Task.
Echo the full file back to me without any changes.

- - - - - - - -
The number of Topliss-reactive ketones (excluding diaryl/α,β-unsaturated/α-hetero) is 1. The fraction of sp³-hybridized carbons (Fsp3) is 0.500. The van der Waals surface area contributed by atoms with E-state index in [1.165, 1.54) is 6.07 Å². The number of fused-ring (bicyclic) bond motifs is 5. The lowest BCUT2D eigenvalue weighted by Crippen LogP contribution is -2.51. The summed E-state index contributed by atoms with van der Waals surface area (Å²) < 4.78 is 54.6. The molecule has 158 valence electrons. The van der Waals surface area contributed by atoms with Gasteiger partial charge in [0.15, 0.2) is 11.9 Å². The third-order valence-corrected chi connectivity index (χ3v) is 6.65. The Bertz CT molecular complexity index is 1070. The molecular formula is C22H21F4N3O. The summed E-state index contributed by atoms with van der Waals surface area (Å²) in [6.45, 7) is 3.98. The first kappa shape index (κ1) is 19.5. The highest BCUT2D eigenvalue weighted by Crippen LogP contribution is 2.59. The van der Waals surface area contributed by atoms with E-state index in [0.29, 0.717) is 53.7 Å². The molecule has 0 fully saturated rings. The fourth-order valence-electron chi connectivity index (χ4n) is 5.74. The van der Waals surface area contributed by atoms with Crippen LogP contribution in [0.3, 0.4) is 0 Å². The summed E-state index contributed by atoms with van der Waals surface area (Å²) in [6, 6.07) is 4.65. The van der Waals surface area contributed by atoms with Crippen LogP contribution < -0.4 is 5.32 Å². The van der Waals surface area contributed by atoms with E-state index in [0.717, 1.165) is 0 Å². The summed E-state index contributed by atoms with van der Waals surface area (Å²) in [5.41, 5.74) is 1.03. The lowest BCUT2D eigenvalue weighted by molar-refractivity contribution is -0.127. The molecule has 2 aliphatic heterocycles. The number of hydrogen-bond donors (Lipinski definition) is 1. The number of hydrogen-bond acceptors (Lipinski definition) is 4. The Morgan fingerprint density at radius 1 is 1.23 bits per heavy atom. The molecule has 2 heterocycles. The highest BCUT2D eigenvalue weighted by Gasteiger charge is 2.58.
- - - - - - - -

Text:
The number of Topliss-reactive ketones (excluding diaryl/α,β-unsaturated/α-hetero) is 1. The fraction of sp³-hybridized carbons (Fsp3) is 0.500. The van der Waals surface area contributed by atoms with E-state index in [1.165, 1.54) is 6.07 Å². The number of fused-ring (bicyclic) bond motifs is 5. The lowest BCUT2D eigenvalue weighted by Crippen LogP contribution is -2.51. The summed E-state index contributed by atoms with van der Waals surface area (Å²) < 4.78 is 54.6. The molecule has 158 valence electrons. The van der Waals surface area contributed by atoms with Gasteiger partial charge in [0.15, 0.2) is 11.9 Å². The third-order valence-corrected chi connectivity index (χ3v) is 6.65. The Bertz CT molecular complexity index is 1070. The molecular formula is C22H21F4N3O. The summed E-state index contributed by atoms with van der Waals surface area (Å²) in [6.45, 7) is 3.98. The first kappa shape index (κ1) is 19.5. The highest BCUT2D eigenvalue weighted by Crippen LogP contribution is 2.59. The van der Waals surface area contributed by atoms with E-state index in [0.29, 0.717) is 53.7 Å². The molecule has 0 fully saturated rings. The fourth-order valence-electron chi connectivity index (χ4n) is 5.74. The van der Waals surface area contributed by atoms with Crippen LogP contribution in [0.3, 0.4) is 0 Å². The summed E-state index contributed by atoms with van der Waals surface area (Å²) in [6, 6.07) is 4.65. The van der Waals surface area contributed by atoms with Crippen LogP contribution < -0.4 is 5.32 Å². The van der Waals surface area contributed by atoms with E-state index in [0.717, 1.165) is 0 Å². The summed E-state index contributed by atoms with van der Waals surface area (Å²) in [5.41, 5.74) is 1.03. The lowest BCUT2D eigenvalue weighted by molar-refractivity contribution is -0.127. The molecule has 2 aliphatic heterocycles. The number of hydrogen-bond donors (Lipinski definition) is 1. The number of hydrogen-bond acceptors (Lipinski definition) is 4. The Morgan fingerprint density at radius 1 is 1.23 bits per heavy atom. The molecule has 2 heterocycles. The highest BCUT2D eigenvalue weighted by Gasteiger charge is 2.58.